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Medical and scientific community in ‘complete grief’ over Michael Mosley’s death

Mosley based his book The 8-Week Blood Sugar Diet on research by Roy Taylor, a professor of medicine and metabolism at Newcastle University.

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TV doctor Michael Mosley

The medical and scientific community have reacted with “complete grief” to the death of Michael Mosley after he died while on holiday in Greece.

The broadcaster and columnist, who was reported missing on Wednesday before his body was found on Sunday, advocated intermittent fasting through the 5:2 diet and The Fast 800 diet and presented science and medical documentaries on the BBC and Channel 4.

Mosley based his book The 8-Week Blood Sugar Diet on research by Roy Taylor, who is a professor of medicine and metabolism at Newcastle University and the academic contributed to the work.

Michael Mosley missing
Agia Marina on Symi, Greece, where the body of TV doctor and columnist Michael Mosley was discovered (Yui Mok/PA)

Asked how the research community has reacted, Professor Taylor told the PA news agency: “I think with complete grief, because Michael was such a personable man, he was so likeable.

“And he was just charming in his interaction with everybody, it wasn’t just with the great and the good, it was with everyone.

“And so we’ve lost a fantastic human being and as regards the science, yes, he was recognised as promoting ideas with a solid basis and that is so important, so he’s going to be sorely missed.”

He also said Mosley had “dynamism, and enthusiasm that few people have” and he was different from many other speakers in the diet and health world as he backed up his information with research.

“So what Michael said was usually based in really sound information that marked him out as an authoritative source and a great communicator,” Prof Taylor added.

He said he knew one of Mosley’s sons, who was a student in Newcastle, and he told how grateful he was to know the presenter, who appeared on ITV’s This Morning and the BBC’s The One Show.

Michael Mosley missing
TV doctor and columnist Michael Mosley popularised diets based on scientific research (PA)

“Getting to know his sons as well as Michael gave me a rounded impression of this genuinely nice man who lived such a good life, such a full life, and an adventurous life.

“As it turns out, a bit too adventurous at the end, and that is a cause of enormous sadness and I have to mention, my heartfelt grief for (his wife) Clare and his (children),” Prof Taylor said.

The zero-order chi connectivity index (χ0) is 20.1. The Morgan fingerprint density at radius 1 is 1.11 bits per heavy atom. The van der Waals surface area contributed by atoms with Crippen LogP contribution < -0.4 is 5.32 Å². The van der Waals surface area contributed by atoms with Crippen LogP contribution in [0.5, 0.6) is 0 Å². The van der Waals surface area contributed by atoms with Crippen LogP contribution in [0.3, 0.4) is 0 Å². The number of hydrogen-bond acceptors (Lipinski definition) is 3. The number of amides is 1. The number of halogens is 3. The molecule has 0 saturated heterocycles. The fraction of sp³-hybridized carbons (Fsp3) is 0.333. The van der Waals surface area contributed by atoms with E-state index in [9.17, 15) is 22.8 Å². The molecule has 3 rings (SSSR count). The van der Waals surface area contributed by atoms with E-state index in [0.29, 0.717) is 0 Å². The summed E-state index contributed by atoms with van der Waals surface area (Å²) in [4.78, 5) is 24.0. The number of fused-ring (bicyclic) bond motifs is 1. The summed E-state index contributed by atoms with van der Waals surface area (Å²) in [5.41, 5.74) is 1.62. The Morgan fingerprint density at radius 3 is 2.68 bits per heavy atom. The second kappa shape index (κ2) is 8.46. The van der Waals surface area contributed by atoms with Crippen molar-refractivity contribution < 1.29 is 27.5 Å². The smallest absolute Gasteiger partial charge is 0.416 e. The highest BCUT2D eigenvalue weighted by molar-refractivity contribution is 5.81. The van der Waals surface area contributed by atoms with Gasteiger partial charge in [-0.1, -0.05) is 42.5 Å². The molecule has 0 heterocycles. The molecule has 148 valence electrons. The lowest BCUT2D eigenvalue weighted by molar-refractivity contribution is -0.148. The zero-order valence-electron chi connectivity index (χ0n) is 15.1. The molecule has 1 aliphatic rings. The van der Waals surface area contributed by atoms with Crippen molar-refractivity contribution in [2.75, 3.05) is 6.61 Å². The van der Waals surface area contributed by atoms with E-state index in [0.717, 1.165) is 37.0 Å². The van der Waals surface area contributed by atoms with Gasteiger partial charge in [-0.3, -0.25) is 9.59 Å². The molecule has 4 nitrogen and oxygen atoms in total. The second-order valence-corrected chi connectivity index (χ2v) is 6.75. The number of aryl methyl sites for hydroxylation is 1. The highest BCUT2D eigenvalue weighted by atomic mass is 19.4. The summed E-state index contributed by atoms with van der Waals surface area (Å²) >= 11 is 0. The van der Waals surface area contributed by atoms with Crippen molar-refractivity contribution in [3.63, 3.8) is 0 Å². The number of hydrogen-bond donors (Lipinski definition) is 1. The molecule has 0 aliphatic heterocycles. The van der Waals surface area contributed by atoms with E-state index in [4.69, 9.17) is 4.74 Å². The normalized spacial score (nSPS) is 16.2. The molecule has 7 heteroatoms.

“Because this is a personal loss, that it is very difficult to get in focus.”

He also said he hopes the family has time alone to process this “terrible matter”.

Prof Taylor, who researches reversing type 2 diabetes, said Mosley’s death is a loss to explaining the latest efforts to tackle the condition. This includes the move by many people to look at semaglutide jabs and tablets, which have been used to treat diabetes and are increasingly being used by people to lose weight through brand names such as Ozempic.

He said: “It’s a great pity that Michael’s not with us to put across these very important points.

“The whole matter of type 2 diabetes is about someone being a little bit too heavy for their own constitution. It’s nothing to do with obesity, it’s nothing to do with any arbitrary cut off, or what a person looks like, none of those things.”

Professor Taylor added that the “danger now is that we have the pharmaceutical advertising, that the pills have got some special magic that directly affects the diabetes and that’s not the case, this is weight”.

“The tablets … and the injections do offer a route to potentially achieving this, the difficulty is in the long term, and in the expense and so those factors together with the side effects of the vomiting etc (by using) the injections and tablets make it less desirable.”

He added that it should be taken away “from medicine” and the drugs show that diabetes is a “matter of appetite, and habit regarding eating”.

“So we have a real problem as a society of grappling with this problem, and dealing with it effectively,” Professor Taylor said.

Type 2 diabetes study
Newcastle University’s Professor Roy Taylor (Newcastle University/PA)

“What Michael has promoted, what we’ve been able to show scientifically, is that individuals can’t deal with it.

“But hey, you know, we’ve got to wake up to the dangers to society, the economic factors alone are staggering.

“But the personal misery that can be brought about by the early onset of type 2 diabetes is so great that Michael’s message has got to continue to come through.”

Mosley was diagnosed with type 2 diabetes in 2012, and said he tried to “get my blood sugars back to a healthy range by losing weight”.

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